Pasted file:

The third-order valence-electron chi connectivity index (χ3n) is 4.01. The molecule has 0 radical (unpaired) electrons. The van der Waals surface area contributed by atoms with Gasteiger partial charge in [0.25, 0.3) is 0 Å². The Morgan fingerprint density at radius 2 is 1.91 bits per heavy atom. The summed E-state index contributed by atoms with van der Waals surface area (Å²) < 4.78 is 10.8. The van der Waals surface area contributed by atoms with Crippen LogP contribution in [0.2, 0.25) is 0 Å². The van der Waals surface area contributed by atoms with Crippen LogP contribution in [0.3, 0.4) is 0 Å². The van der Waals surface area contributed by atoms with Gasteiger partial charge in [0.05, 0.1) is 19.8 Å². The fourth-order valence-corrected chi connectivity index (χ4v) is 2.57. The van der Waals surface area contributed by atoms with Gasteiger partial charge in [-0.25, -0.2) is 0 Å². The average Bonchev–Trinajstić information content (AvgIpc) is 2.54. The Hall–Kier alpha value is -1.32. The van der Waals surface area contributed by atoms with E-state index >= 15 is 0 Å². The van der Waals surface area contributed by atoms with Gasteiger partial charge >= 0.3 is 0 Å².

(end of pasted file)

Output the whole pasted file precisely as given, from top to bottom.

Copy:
The third-order valence-electron chi connectivity index (χ3n) is 4.01. The molecule has 0 radical (unpaired) electrons. The van der Waals surface area contributed by atoms with Gasteiger partial charge in [0.25, 0.3) is 0 Å². The Morgan fingerprint density at radius 2 is 1.91 bits per heavy atom. The summed E-state index contributed by atoms with van der Waals surface area (Å²) < 4.78 is 10.8. The van der Waals surface area contributed by atoms with Crippen LogP contribution in [0.2, 0.25) is 0 Å². The van der Waals surface area contributed by atoms with Crippen LogP contribution in [0.3, 0.4) is 0 Å². The van der Waals surface area contributed by atoms with Gasteiger partial charge in [0.05, 0.1) is 19.8 Å². The fourth-order valence-corrected chi connectivity index (χ4v) is 2.57. The van der Waals surface area contributed by atoms with Gasteiger partial charge in [-0.25, -0.2) is 0 Å². The average Bonchev–Trinajstić information content (AvgIpc) is 2.54. The Hall–Kier alpha value is -1.32. The van der Waals surface area contributed by atoms with E-state index >= 15 is 0 Å². The van der Waals surface area contributed by atoms with Gasteiger partial charge >= 0.3 is 0 Å².